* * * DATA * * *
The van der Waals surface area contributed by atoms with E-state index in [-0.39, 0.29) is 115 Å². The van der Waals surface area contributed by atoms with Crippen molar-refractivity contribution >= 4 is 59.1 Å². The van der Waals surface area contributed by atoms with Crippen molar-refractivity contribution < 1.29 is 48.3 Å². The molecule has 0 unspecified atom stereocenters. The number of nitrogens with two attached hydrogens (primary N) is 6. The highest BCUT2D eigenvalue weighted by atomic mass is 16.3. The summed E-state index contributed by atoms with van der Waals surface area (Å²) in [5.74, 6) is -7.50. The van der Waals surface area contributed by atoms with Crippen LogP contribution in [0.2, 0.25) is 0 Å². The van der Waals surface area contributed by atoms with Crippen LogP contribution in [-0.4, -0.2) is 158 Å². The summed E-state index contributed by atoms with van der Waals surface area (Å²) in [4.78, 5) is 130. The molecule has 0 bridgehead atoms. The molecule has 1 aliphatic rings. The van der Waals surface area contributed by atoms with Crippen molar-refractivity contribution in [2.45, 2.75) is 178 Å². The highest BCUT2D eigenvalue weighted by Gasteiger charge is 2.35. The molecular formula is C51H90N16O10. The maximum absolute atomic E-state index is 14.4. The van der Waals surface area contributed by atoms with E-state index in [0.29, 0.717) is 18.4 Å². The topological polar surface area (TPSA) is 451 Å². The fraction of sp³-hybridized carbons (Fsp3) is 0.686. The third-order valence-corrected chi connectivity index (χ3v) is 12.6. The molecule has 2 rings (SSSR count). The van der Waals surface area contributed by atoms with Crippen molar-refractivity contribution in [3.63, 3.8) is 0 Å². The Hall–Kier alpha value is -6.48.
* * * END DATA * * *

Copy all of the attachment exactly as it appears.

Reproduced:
The van der Waals surface area contributed by atoms with E-state index in [-0.39, 0.29) is 115 Å². The van der Waals surface area contributed by atoms with Crippen molar-refractivity contribution >= 4 is 59.1 Å². The van der Waals surface area contributed by atoms with Crippen molar-refractivity contribution < 1.29 is 48.3 Å². The molecule has 0 unspecified atom stereocenters. The number of nitrogens with two attached hydrogens (primary N) is 6. The highest BCUT2D eigenvalue weighted by atomic mass is 16.3. The summed E-state index contributed by atoms with van der Waals surface area (Å²) in [5.74, 6) is -7.50. The van der Waals surface area contributed by atoms with Crippen LogP contribution in [0.2, 0.25) is 0 Å². The van der Waals surface area contributed by atoms with Crippen LogP contribution in [-0.4, -0.2) is 158 Å². The summed E-state index contributed by atoms with van der Waals surface area (Å²) in [4.78, 5) is 130. The molecule has 0 bridgehead atoms. The molecule has 1 aliphatic rings. The van der Waals surface area contributed by atoms with Crippen molar-refractivity contribution in [2.45, 2.75) is 178 Å². The highest BCUT2D eigenvalue weighted by Gasteiger charge is 2.35. The molecular formula is C51H90N16O10. The maximum absolute atomic E-state index is 14.4. The van der Waals surface area contributed by atoms with E-state index in [0.29, 0.717) is 18.4 Å². The topological polar surface area (TPSA) is 451 Å². The fraction of sp³-hybridized carbons (Fsp3) is 0.686. The third-order valence-corrected chi connectivity index (χ3v) is 12.6. The molecule has 2 rings (SSSR count). The van der Waals surface area contributed by atoms with Crippen molar-refractivity contribution in [3.63, 3.8) is 0 Å². The Hall–Kier alpha value is -6.48.